Treatment-resistant depression represents a common problem, with the vast majority of depressed patients showing incomplete response to antidepressant trials. Augmentation and combination strategies are commonly employed to address this problem, but there are few randomized, controlled studies to guide treatment choice. Indeed, some of the most common augmentation strategies in depression are those with the least controlled evidence. The popularity of bupropion, psychostimulants and atypical antipsychotics as augmentors may not be warranted by existing controlled studies, whereas two less commonly used augmentors-lithium and thyroid hormone- have substantial controlled evidence to support their use. This paper summarizes the state of the evidence for commonly used augmenting strategies and explores preliminary findings for more investigational approaches.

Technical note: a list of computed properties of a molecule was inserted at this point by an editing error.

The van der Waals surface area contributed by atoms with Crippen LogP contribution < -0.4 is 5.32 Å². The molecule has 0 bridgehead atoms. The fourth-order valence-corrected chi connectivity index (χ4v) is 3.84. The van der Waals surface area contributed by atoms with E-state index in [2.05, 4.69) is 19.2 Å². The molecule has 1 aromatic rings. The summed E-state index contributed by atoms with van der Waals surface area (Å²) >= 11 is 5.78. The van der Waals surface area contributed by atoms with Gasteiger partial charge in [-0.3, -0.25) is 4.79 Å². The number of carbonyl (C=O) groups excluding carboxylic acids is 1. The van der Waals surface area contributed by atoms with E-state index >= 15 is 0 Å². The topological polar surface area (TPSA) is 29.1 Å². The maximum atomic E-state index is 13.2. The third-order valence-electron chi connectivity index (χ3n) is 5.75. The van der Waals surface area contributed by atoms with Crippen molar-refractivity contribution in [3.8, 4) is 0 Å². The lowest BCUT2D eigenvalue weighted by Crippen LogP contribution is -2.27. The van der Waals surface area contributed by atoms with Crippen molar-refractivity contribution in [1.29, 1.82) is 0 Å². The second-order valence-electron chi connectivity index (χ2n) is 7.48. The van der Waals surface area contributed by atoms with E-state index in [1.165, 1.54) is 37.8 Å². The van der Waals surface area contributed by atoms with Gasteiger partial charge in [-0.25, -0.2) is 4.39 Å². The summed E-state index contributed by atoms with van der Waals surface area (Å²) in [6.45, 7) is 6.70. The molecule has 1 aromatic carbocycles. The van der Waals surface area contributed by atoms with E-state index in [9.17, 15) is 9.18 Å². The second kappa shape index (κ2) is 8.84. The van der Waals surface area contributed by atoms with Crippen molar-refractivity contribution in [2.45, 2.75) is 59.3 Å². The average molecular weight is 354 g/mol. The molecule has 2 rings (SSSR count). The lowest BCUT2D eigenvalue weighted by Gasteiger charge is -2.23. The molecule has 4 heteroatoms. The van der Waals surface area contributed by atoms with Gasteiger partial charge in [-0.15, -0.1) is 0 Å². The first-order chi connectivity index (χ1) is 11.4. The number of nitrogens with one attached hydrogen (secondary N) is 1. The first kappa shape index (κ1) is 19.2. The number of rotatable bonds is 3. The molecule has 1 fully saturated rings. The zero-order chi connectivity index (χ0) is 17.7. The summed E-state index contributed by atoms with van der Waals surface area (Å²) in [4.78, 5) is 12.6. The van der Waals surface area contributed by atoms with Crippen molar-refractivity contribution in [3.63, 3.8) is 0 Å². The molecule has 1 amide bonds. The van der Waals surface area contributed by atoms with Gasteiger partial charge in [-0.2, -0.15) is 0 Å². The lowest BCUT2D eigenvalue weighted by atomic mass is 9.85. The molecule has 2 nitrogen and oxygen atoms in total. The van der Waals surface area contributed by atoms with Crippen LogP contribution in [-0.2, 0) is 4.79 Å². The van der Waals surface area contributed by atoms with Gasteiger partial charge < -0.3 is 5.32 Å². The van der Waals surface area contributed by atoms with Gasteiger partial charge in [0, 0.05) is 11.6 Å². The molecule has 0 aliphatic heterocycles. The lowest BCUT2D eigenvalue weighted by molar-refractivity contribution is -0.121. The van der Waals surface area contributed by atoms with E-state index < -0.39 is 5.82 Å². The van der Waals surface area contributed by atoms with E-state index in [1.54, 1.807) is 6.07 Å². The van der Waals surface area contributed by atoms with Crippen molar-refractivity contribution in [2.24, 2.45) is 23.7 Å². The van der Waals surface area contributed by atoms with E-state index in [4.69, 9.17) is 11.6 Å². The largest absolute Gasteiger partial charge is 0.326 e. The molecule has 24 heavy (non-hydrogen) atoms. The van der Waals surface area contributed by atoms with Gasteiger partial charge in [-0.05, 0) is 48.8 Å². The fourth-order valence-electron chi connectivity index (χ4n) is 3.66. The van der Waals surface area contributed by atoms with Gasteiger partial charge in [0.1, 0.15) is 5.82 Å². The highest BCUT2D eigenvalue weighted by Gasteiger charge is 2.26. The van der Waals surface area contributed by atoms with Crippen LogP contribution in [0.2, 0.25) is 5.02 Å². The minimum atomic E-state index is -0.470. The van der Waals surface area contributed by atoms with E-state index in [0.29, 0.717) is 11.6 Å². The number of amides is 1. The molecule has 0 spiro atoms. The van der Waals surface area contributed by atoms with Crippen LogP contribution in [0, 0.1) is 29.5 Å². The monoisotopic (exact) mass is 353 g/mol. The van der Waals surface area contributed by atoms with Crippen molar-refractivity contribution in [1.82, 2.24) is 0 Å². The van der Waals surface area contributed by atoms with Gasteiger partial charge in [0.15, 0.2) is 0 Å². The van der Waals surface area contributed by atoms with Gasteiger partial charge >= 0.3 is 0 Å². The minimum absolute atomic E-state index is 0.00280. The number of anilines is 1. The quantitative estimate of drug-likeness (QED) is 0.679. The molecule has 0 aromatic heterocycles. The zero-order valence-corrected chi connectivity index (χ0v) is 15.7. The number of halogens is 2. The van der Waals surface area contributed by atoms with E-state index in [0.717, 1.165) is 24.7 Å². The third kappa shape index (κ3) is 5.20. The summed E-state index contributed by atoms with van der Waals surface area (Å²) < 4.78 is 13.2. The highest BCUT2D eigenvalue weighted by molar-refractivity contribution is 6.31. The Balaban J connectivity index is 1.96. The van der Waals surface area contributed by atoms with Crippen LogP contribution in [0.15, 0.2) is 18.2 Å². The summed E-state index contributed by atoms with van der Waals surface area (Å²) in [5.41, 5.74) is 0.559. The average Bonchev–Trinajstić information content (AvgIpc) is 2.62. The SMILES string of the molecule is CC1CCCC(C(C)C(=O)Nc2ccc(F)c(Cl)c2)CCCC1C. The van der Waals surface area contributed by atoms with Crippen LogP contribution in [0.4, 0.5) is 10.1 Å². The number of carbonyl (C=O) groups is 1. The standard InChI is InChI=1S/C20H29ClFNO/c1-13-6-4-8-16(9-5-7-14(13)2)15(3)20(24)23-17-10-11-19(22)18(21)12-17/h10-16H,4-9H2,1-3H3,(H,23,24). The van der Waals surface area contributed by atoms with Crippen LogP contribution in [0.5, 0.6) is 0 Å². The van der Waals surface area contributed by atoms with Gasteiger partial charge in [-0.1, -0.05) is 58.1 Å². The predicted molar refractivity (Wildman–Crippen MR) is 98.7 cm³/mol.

"Therefore, " augmentation strategies " (addition of one or more nonantidepressant drugs to an existing antidepressant regimen to enhance mood and overall antidepressant response), " adjunctive therapies " (addition of one or more agents to target specific symptoms of depression) (DeBattista, 2006) or " combination treatments " (augmentations made using two or more drugs from the same class, e.g., two antidepressants) (Papakostas, 2009) represent popular treatment strategies for TRD. While some augmentation strategies for standard antidepressants , including atypical antipsychotics (Nelson and Papakostas, 2009) and lithium or thyroid hormones (DeBattista, 2006), have consistent and/or increasing levels of evidence of support, the actual usefulness of most antidepressant within-or across-class combinations vs. monotherapy remains substantially not supported by existing studies, at least for melancholic cases of TRD or moderately to severe nonpsychotic chronic and/or recurrent MDD according to the acute and long-term outcomes reported by the single-blind randomized " Combining Medications to Enhance Depression Outcomes (CO-MED) " study (Rush et al., 2011), despite the popularity of this practice among clinicians (Bares et al., 2013; Gaynes et al., 2012; Souery et al., 2011). This issue could also affect TRD cases with atypical features, which apart from nosological revisions (Fornaro and Giosue, 2010; Perugi et al., 2011; Stewart et al., 2009; Thase, 2009), require further controlled studies on the matter compared with " typical " (melancholic) TRD. "